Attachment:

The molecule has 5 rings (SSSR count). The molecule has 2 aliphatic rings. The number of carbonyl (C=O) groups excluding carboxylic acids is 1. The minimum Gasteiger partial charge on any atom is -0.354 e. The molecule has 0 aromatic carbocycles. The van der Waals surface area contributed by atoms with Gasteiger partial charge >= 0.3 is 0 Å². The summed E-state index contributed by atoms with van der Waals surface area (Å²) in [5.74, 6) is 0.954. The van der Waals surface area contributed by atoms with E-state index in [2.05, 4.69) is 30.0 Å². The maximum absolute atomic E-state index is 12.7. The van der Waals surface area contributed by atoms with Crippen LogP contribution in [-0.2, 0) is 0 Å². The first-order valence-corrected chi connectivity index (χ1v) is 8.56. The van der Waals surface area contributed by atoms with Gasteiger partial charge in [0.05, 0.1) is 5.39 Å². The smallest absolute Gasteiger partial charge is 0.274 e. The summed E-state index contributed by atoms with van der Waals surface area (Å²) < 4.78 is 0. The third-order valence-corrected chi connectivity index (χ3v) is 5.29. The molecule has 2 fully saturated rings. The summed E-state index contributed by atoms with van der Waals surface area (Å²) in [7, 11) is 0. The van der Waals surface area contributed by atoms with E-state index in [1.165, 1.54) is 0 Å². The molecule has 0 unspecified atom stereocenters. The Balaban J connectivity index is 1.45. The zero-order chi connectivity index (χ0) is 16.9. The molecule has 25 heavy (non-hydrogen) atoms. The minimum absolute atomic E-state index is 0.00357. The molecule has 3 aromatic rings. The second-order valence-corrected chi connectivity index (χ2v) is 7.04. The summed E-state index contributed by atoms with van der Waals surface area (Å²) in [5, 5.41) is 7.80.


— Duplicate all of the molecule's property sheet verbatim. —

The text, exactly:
The molecule has 5 rings (SSSR count). The molecule has 2 aliphatic rings. The number of carbonyl (C=O) groups excluding carboxylic acids is 1. The minimum Gasteiger partial charge on any atom is -0.354 e. The molecule has 0 aromatic carbocycles. The van der Waals surface area contributed by atoms with Gasteiger partial charge >= 0.3 is 0 Å². The summed E-state index contributed by atoms with van der Waals surface area (Å²) in [5.74, 6) is 0.954. The van der Waals surface area contributed by atoms with E-state index in [2.05, 4.69) is 30.0 Å². The maximum absolute atomic E-state index is 12.7. The van der Waals surface area contributed by atoms with Crippen LogP contribution in [-0.2, 0) is 0 Å². The first-order valence-corrected chi connectivity index (χ1v) is 8.56. The van der Waals surface area contributed by atoms with Gasteiger partial charge in [0.05, 0.1) is 5.39 Å². The smallest absolute Gasteiger partial charge is 0.274 e. The summed E-state index contributed by atoms with van der Waals surface area (Å²) < 4.78 is 0. The third-order valence-corrected chi connectivity index (χ3v) is 5.29. The molecule has 2 fully saturated rings. The summed E-state index contributed by atoms with van der Waals surface area (Å²) in [7, 11) is 0. The van der Waals surface area contributed by atoms with E-state index in [1.165, 1.54) is 0 Å². The molecule has 0 unspecified atom stereocenters. The Balaban J connectivity index is 1.45. The zero-order chi connectivity index (χ0) is 16.9. The molecule has 25 heavy (non-hydrogen) atoms. The minimum absolute atomic E-state index is 0.00357. The molecule has 3 aromatic rings. The second-order valence-corrected chi connectivity index (χ2v) is 7.04. The summed E-state index contributed by atoms with van der Waals surface area (Å²) in [5, 5.41) is 7.80.